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Single-use plastic that is used and thrown away often ends up in the ocean. A few years back it was estimated there was $100 Billion dollars worth of this material in our ocean.
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SOCIAL IMPACT: OCEAN RECLAIMED PLASTICS AND KICK STARTER FUEL NORTON POINT
Single-use plastic that is used and thrown away often ends up in the ocean. A few years back it was estimated there was $100 Billion dollars worth of this material in our ocean.

25 Apr 2017 - Ryan Schoenike, co-founder of Norton Point, a sustainable eyewear company has an interesting background.

With his degree in economics and work experience in the D.C. market in utilities and solar, he is well steeped in the challenges of making the world a better place environmentally—in an economical manner.

Co-founders that complement each other

Schoenike got together with Rob Ianelli, a college buddy he met while studying abroad in China, to see if they could do their own thing…together.

Schoenike had the business, economics and lobbying understanding that is useful when taking on a social impact challenge. Ianelli was a serial entrepreneur with experience in eyewear and ties to Martha’s Vineyard where the firm hung out their shingle in 2015.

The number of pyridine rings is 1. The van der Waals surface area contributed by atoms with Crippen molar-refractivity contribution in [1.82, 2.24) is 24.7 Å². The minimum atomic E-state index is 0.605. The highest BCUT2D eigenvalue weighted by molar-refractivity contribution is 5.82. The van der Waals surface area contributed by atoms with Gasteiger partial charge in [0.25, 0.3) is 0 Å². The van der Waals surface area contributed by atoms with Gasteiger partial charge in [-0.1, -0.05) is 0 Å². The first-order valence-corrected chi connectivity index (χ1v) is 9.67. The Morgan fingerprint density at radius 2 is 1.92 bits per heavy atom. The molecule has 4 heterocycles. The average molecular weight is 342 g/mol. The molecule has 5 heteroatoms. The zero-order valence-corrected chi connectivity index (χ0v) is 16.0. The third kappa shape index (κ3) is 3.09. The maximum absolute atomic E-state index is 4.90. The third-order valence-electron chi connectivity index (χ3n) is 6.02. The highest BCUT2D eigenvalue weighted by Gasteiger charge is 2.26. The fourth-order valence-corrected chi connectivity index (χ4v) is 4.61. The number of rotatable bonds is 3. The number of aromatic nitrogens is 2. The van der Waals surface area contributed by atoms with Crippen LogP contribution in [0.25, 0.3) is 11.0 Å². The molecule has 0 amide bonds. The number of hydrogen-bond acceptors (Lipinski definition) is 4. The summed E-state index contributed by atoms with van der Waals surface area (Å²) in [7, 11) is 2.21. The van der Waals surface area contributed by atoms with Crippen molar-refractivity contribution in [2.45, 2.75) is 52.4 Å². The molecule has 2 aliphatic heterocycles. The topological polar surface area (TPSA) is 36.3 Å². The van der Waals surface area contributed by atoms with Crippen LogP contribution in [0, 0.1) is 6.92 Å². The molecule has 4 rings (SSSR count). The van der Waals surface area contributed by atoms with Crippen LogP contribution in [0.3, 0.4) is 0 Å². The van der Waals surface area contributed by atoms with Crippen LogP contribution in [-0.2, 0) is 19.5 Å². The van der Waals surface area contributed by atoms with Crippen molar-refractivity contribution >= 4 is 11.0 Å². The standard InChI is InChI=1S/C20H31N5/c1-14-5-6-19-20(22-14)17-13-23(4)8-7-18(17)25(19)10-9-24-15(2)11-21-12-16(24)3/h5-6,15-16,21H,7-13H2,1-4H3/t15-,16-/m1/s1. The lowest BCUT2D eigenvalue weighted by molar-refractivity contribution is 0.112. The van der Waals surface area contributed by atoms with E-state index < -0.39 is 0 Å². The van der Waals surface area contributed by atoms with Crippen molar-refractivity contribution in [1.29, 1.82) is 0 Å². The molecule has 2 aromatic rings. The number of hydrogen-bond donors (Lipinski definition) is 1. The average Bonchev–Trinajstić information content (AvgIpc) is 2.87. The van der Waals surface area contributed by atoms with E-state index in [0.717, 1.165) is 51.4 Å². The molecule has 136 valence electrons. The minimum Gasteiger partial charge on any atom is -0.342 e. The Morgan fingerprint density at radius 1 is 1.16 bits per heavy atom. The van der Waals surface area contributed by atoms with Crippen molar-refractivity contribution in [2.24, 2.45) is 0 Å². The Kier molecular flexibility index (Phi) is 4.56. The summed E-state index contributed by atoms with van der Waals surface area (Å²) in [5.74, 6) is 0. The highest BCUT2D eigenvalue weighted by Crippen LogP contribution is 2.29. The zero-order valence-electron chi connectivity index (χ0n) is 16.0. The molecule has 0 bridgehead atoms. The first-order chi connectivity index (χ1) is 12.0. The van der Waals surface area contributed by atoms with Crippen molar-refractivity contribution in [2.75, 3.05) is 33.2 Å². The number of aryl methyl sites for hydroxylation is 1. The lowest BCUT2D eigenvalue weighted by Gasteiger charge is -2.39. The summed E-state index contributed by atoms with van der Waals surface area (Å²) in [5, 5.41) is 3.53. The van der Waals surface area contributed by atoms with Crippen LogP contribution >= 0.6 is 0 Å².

One man’s trash is another man’s core material

Plastics are the core material when making a pair of sunglasses. In developing a social impact startup, Schoenike was aware of the unique challenge of reclaiming and utilizing ocean plastics.

Single use plastic that is used and thrown away often ends up in the ocean. A few years back it was estimated there was $100 Billion dollars worth of this material in our oceans. Schoenike worked with scientists and other with a vested interest in recovering ocean plastics and putting it to use.

The two focused on a way they could help reclaim this material in Haiti—creating a local source of business—and reusing the material to form their glasses.

Co-founders on the move…to opposite coasts

While they initially launched in Martha’s Vineyard, the pair quickly realized that the island was not the best place to grow a business. As Schoenike puts it, the people around them were working on island time while they were working on ‘get stuff done time.’

A few years into their business they now work on opposite coasts.

Ianelli is in L.A.—the seat of fashion, a year-round sunglass consumption market with a local port to receive materials. Schoenike is in D.C. where he can continue to tap into the policy, science and business relationships that help him evolve the economics of the business model.

CONTINUE READING: https://www.forbes.com/sites/moiravetter/2017/04/25/social-impact-ocean-...